Boa Vida, Bombaim, Bombahia, Bombay, Bambai, Mumbai. ese are just a few of the names that India’s financial capital has been known by in the 346 years since it was given to the British as part of the Spanish Infanta Catherine’s dowry when she married Charles II in 1661. The city has grown from a cluster of seven sleepy shing villages inhabited by Koli tribesmen to a shining metropolis to a slum town and a melting pot of cultures.
Seven years into the 21st century, the city seemingly stands at a crossroad that many argue could be beginning of its decline… Unless one takes the contrary view that it can only get better from here.
Mumbai grew rapidly from the middle of the 19th century onwards, and established itself as the premier centre for economic activity in the country—with manufacturing and trading its primary activities. The cotton mills in central Mumbai sprang up around this time. Much of the city came up around the port and the mills.
Even as its outer façade mirrored the grandeur of the Raj, by the 1890s, the contradictions between the inner and the outer began to surface as congestion in the inner city areas grew, leading to the plague epidemic of 1896.
The British then set up the Bombay Improvement Trust (BIT), which for the rst time began to look at decongesting the city. BIT rebuilt chawls, widened roads and built new ones in inner-city areas.
But very little has been added to the city’s infrastructure since then. Says Anuj Puri, chairman of real estate consulting rm Jones Lang LaSalle Meghraj, “the city administration has not initiated any worthwhile infrastructure project in the last 60 years. Whatever we have today was built by the British.”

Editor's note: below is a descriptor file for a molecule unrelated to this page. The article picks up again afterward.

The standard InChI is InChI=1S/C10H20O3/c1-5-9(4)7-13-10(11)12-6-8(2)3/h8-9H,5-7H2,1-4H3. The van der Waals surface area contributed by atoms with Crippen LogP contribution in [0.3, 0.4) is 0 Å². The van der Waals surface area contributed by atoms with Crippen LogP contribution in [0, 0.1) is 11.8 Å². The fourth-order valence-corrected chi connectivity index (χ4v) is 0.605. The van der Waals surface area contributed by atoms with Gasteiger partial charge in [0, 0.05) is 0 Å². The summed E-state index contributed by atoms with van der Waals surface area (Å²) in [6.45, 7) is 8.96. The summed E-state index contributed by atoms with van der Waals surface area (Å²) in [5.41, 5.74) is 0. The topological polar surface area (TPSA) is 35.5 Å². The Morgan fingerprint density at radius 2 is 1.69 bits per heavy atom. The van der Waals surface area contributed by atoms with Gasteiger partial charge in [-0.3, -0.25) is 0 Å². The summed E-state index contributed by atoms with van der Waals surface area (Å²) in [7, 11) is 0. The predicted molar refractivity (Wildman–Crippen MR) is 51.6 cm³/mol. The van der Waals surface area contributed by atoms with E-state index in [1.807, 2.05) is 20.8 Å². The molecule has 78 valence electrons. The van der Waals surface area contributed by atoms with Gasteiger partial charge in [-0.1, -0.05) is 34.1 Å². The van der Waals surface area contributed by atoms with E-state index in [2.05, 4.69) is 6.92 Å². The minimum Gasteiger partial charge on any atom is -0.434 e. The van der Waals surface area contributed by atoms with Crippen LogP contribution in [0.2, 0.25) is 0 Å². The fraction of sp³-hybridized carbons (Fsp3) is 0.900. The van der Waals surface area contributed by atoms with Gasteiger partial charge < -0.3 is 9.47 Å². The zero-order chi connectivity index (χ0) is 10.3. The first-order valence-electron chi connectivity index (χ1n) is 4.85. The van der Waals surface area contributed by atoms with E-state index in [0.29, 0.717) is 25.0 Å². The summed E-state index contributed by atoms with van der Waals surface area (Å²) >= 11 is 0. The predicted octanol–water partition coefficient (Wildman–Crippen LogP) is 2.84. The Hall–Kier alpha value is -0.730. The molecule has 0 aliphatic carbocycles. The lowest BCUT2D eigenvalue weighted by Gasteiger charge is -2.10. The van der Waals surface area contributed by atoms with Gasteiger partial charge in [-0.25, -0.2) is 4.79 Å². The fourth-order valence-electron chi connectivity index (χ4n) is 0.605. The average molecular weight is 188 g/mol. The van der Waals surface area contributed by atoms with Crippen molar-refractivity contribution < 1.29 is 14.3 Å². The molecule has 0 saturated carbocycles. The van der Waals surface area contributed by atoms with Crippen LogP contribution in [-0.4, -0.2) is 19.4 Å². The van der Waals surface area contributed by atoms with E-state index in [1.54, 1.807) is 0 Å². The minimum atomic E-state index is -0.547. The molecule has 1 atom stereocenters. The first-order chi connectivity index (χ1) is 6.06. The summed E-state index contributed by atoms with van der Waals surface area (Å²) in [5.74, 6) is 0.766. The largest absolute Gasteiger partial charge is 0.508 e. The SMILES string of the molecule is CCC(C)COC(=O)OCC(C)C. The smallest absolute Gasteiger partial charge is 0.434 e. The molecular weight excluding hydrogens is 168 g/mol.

Ajit Ranade, chief economist of the Aditya Birla Group, says the city has the resilience to reinvent itself yet again.“As new opportunities open up, more people will come into the city. ese people will be from everywhere and all economic strata. And they will put pressure on the system for better deliveries. I don’t think Mumbai has a choice other than to get its act in place.”
Counters Sanjay Ubale, ocer on special duty in the state chief minister’s oce, “Often plans are changed based on feedback from the people, the end-users.” Ubale is in charge of Mumbai’s infrastructure projects.
The acute shortage of land is one of the biggest stumbling blocks, forcing the majority of the city’s poor to live in slums, and the slightly better off to reside in far-off suburbs and cope with a two-hour commute to and from work.
“The only solution for the government is to scrap the Urban Land Ceiling Act and release more land into the market,” says Ranade.
So what draws people to the city despite all its shortcomings?
Says Ranade, “No other city in India gives you the same kind of opportunities. Despite its bottlenecks and problems, Mumbai is the one place where people head when they want to make a mark.”
Adds Ubale, “It is the city’s spirit—of entrepreneurship and rewarding merit. It is the only city in the country where you can still expect to make it to the top on merit.That is the glamour of Bombay.”